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Old 04-30-08, 10:51 PM   #1
driftwork
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Flamingo Bike FL-BP01-7 worth a look?

Hey Folks,

I live in Taiwan where Brompton dealers are rare and where the Bromptons themselves are very expensive.

However, Taiwan is the folding-bike capital of the world!

I happen to live very close to the factory where Flamingo Bikes are made.

www.flamingobikes.com

According to this forum, MERC bikes are actually re-branded flamingo bikes available in the UK.

I'm wondering if these bikes are worth anything at all.

Flamingo / Merc bikes seem to receive fairly good reviews by folks.

I'm wondering if anyone thinks these bikes are worth a look.

Thanks for any advice.
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Old 04-30-08, 11:00 PM   #2
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Yes! I have a Merc and it's a great value.

A lot of us are lusting after the newer models, including the BP01-7.

Since you live close to the factory, do you think you can buy one for me and ship it to California???
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Old 05-01-08, 01:43 AM   #3
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Lol SesameCrunch!
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Old 05-01-08, 02:29 AM   #4
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Flamingo Folding Bikes

Can you give me some details about your bike.

Is a Flamingo / Merc Folding bike just a cheap 'knock-off' of the Brompton?

or

Does it have some improvements?

Seems like people in the UK like their Merc-Bikes...........why?

Why not just buy a Brompton if you are living in the UK?

I'm wondering if their are any links to anyone that really provides a detailed description of their MERC / Flamingo bike?

Also, seems that the MERC Bike brand is dead now. I checked out their website and it seems like they haven't updated it and its 'falling apart'
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Old 05-01-08, 04:25 AM   #5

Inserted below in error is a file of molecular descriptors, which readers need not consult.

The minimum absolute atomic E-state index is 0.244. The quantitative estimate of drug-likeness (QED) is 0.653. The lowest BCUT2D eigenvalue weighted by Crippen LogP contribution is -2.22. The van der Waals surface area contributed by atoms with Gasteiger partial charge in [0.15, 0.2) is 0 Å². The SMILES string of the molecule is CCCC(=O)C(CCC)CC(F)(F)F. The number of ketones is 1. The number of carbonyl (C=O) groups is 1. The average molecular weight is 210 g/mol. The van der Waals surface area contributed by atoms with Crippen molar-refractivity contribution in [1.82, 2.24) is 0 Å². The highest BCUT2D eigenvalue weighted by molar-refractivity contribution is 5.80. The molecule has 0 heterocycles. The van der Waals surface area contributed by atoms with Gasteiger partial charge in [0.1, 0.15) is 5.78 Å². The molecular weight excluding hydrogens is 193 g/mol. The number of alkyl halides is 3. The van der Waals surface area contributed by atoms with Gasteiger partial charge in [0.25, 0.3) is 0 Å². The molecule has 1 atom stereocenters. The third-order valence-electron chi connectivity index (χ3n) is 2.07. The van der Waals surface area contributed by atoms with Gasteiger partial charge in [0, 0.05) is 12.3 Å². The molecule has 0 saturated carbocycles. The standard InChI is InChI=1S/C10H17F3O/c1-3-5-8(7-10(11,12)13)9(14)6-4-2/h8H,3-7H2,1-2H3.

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According to what I have read mercs are much less expensive than a Brompton.
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Old 05-01-08, 05:03 AM   #6
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Flamingo bikes are alloy therefore a wee bit lighter and the newer models have v-brakes and less complictated drive systems which make them appealing to some people. I have a heavily modified Merc with brompton titanium parts which is a nice compromise. Bromptons are expensive because they are mainly built in London where rents and labour costs tower over those of Asian-built bikes. Hence the attractiveness of a Merc/Flamingo.
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Old 05-01-08, 05:05 AM   #7
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The Flamingo is not a cheap knock-off at all. It is actually a very well made bike with hub gears. These cost a lot to have incorporated in a Brompton in the UK as a special non-standard midification.

The model you describe has better brakes than the Brompton and most definitely better gears. Also, I like the way the brake cabling is routed through the frame internally, very neat. Another cool feature is the bike folds to be stood on 4 wheels on the carrier making for a much more efficient trolley system when pulling the bike along across various surfaces.

While some Bromptonites might not like the fact that the Flamingo copies the Brompton fold, it does not try to clone the whole look like the Merc did. Aside from that the Brompton fold is out of patent ages ago. This does not rip-off the Brompton look and has some really nice improvements that come as standard. Taiwanese companies like this do not make low quality products. Definitely worth a serious look.
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Old 05-01-08, 05:10 AM   #8
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I really like the 18 speed option too using the excellent Shimano Deore gear system mentioned once on another thread. Fair play to this company they are raising the bar on product development of 16" wheel folders and Brompton as great as they are should take note. See:
http://www.flamingobike.com/products...p?pid=60&cid=3
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Old 05-01-08, 05:46 AM   #9
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Hey Folks,

(...)

I'm wondering if these bikes are worth anything at all.

I'm wondering if anyone thinks these bikes are worth a look.

Thanks for any advice.

YES. They are good bikes, and if you buy 10 of them and bring to the US, you will sell 11.
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Old 05-01-08, 06:20 AM   #10
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I see the Brompton 'chassis' as something of a classic that's in the public domain now, that's now being tuned and reinterpreted by different people for different uses, much like the Lotus Seven or AC Cobra car.
Flexible tourer, urban commuter, travelling roadie, camping runaround...